Jurassic Bivalves and Ammonites

Hallam (1975) believed this trend to be due to selective advantages for increased size. These included: an increased ability to capture prey, an increased reproductive rate, an increased intelligence level due to a larger brain capacity, and increased ability to regulate heat loss. Another aspect of Cope’s rule that Hallam (1975) points out is that if animals groups tend to evolve from small forms towards a larger optimal size that this optimally sized animal would be more specialized and therefore more vulnerable to extinction (Hallam, 1975). These larger animals would also require more resources and would therefore need to decrease their population size to stay in their niche, again increasing their risk of extinction. This was observed for the bivalves in Hallam’s (1975) paper. As the maximum size increased, fewer specimens were found. Hallam (1975) also noted several occurrences of smaller organisms evolving from larger ones, but there was no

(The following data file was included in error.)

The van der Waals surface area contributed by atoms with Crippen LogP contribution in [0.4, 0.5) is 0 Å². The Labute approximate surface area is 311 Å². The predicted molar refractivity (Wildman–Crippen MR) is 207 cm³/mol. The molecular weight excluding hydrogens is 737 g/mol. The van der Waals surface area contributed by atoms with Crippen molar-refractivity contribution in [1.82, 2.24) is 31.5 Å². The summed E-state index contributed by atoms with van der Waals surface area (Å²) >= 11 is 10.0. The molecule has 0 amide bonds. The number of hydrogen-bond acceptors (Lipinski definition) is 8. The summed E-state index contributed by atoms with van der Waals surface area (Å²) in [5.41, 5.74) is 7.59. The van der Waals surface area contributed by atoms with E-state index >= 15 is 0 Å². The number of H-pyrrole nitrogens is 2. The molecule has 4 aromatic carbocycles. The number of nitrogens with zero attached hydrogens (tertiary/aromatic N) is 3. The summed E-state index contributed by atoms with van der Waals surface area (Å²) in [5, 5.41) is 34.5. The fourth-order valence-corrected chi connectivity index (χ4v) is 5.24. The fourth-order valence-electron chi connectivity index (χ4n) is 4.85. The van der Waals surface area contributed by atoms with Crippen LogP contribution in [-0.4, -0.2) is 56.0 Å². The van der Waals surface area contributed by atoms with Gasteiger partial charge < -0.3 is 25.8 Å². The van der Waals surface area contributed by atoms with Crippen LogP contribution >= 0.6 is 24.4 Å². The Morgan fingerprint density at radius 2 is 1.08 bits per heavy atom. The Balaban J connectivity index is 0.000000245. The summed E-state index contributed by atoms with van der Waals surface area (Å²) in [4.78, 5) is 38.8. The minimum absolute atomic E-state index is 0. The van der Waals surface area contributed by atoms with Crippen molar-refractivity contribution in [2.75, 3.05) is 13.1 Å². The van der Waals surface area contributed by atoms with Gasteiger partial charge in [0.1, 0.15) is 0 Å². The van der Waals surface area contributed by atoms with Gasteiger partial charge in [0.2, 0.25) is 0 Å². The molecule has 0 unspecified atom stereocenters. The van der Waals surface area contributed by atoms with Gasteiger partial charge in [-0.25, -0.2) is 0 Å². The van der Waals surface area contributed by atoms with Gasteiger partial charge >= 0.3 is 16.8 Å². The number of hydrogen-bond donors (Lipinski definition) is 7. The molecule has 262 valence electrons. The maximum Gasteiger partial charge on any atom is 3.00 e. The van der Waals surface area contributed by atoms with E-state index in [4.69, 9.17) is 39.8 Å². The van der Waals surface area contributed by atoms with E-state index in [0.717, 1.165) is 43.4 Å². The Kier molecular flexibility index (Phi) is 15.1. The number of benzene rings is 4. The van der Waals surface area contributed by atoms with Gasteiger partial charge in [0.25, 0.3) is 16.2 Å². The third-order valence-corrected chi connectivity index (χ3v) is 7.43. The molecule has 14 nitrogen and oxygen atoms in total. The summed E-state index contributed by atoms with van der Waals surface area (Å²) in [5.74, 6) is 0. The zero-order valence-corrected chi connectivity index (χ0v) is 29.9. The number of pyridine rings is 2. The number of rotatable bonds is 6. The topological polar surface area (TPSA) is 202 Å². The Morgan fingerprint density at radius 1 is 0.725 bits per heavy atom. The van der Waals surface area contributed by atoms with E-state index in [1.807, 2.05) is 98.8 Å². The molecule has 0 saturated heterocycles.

Figure 1. Size increase trends for select bivalves in the Jurassic period. Species include Plagiostoma, Cardina concinna, Liostrea irregularis, Liassic Gryphaea, Isognomon, Gervillella, Middle-Upper Jurassic Gryphaea, Myophorella, Camptonectesand Protocardia (after Hallam, 1975)
evidence of these being gradual changes. Hallam (1975) believes that these extinctions could account for the instances in which small organisms evolve from larger organisms and that this evolution is the result of Cope’s rule leading to an increase in body size and a sudden extinction. One criticism for this paper is that it only deals with two taxa, both of which illustrate Cope’s rule. Hallam should have covered a broader range of taxa to make a stronger argument.